By 2020, Forrester found that 47% of executives predict total sales will be influenced by digital interactions. However, only 14% of those execs say they have the right processes in place to execute a digital transformation in their enterprise.
Why the disparity? The conversation of businesses undergoing a digital transformation has been underway for years now, companies like SAP even devote a full section in their digital magazine, D!gitalist, on ‘Leading Through Digital Transformation”. However, 84% of business owners still don’t have a clear vision on what that transformation actually entails, according to Michael Gale, an industry expert in integrated technology marketing.
While there are many pain points a digital transformation can help externally, such as sales, marketing and customer service, the best results may be found internally. According to an article by Present, almost 90% of companies claim that the main benefit of digital transformation is the increase in employee productivity. To learn more about the benefits brands receive when they turn to digital resources as a precursor to getting work done among their team, I connected with Dan Schoenbaum, CEO of Redbooth, an online task management, and project software.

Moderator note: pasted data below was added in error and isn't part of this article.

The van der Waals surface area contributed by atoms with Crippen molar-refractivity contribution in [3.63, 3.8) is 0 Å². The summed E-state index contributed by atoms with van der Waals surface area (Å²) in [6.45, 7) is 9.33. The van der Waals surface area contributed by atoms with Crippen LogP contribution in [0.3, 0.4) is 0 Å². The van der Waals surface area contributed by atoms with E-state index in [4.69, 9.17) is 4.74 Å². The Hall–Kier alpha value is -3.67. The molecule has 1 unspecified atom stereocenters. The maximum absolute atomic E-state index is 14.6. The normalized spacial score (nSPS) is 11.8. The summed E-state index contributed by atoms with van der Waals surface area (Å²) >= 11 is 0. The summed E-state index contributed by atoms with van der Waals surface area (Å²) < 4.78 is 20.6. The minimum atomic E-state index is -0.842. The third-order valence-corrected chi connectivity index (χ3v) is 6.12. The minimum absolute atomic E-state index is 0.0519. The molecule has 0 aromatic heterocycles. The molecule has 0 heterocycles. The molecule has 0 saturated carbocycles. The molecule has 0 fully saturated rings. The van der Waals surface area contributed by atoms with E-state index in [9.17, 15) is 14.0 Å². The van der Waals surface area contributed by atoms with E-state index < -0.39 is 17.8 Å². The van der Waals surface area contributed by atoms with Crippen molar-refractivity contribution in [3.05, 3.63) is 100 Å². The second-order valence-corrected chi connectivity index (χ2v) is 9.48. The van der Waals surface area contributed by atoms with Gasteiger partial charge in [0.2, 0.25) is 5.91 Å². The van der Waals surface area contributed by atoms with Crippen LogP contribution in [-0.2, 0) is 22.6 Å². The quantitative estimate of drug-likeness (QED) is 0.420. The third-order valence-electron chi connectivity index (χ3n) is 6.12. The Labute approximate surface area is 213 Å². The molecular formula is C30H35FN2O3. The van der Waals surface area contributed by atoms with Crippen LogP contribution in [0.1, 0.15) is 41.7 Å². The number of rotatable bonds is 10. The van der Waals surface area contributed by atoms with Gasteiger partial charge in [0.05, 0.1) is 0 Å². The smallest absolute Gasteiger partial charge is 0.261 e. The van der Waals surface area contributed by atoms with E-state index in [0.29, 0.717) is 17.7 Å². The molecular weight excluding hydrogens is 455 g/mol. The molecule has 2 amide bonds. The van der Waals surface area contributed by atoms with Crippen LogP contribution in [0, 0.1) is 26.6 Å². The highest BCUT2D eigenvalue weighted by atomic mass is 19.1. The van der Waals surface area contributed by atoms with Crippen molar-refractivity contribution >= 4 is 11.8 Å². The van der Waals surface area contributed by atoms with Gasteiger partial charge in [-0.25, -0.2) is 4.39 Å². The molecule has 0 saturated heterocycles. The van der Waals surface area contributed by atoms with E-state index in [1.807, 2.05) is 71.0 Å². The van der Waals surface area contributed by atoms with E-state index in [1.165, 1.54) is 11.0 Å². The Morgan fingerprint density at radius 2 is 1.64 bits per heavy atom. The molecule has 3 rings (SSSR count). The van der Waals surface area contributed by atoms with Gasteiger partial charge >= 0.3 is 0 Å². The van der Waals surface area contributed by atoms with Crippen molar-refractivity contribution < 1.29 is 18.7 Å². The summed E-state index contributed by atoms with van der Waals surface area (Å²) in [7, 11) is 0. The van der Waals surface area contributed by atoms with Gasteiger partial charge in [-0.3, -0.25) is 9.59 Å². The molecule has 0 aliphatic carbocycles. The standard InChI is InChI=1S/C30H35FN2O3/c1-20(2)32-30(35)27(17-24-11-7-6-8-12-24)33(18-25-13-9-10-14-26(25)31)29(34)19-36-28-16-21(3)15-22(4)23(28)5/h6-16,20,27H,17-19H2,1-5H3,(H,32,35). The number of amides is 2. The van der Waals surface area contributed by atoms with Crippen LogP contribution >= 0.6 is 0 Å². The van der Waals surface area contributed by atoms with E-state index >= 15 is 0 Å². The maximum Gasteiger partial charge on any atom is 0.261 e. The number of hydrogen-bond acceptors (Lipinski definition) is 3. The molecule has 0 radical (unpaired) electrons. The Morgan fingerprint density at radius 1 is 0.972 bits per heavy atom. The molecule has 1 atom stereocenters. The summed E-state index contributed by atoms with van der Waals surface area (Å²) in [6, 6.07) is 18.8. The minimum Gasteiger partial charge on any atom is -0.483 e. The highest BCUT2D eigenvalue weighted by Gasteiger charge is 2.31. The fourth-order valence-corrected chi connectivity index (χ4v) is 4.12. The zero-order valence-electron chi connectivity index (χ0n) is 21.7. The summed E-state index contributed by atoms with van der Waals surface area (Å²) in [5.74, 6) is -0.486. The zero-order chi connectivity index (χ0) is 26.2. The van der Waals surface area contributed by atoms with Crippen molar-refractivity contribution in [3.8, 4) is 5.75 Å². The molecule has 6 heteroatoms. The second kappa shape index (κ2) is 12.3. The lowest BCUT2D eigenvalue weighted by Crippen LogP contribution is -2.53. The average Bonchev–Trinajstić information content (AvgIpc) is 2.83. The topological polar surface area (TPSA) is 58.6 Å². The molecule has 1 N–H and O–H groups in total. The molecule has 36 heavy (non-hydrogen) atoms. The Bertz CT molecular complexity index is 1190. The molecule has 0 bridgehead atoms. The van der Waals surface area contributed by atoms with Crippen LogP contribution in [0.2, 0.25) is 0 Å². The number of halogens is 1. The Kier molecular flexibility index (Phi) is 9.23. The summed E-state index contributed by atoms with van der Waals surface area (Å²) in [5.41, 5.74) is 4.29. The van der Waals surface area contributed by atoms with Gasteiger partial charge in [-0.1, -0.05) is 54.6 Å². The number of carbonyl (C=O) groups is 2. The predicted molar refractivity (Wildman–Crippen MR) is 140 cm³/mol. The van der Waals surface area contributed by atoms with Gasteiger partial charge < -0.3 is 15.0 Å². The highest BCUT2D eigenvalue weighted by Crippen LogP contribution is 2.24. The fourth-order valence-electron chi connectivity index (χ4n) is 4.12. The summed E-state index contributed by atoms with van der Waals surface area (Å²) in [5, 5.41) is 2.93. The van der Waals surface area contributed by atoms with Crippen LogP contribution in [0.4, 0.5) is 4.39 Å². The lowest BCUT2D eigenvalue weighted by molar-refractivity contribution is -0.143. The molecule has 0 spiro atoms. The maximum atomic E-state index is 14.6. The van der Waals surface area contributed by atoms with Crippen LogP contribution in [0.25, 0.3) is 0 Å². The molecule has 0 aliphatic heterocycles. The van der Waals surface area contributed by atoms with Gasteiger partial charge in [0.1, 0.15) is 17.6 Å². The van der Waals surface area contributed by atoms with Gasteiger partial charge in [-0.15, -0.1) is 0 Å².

What are the key components to undergoing a digital transformation?
Schoenbaum: Being technologists, we tend to focus on the technologies enabling digital transformation — mobile and cloud computing, data analysis tools, device sensors, etc.
However, there tends to be less focus on the business outcomes: what do we intend to accomplish with digital transformation? Do we want to work more productively, build better products, streamline how our business operates?
Microsoft just announced ‘Digital Transformation’ as their theme at the 2016 Ignite Conference. What is Redbooth’s role in this overall trend?
Schoenbaum: Digital transformation is such a frequently used term that I think it’s important to start with a definition. In fact, I have seen most of the common IT trends — e.g., Cloud, mobile, IoT, big data — all rolled into digital transformation.
In the context of Microsoft Ignite, my take is that Microsoft is applying its sizable technology assets, including Azure, Office & Office 365, Windows Server, etc., to critical business challenges that include better engaging customers, empowering employees to be more productive, transforming how products are defined and offered, and optimizing business operations for maximum efficiency.
Redbooth has been focused on the challenge of engaging and empowering employees for more than 5 years, since before digital transformation was even a widely used term.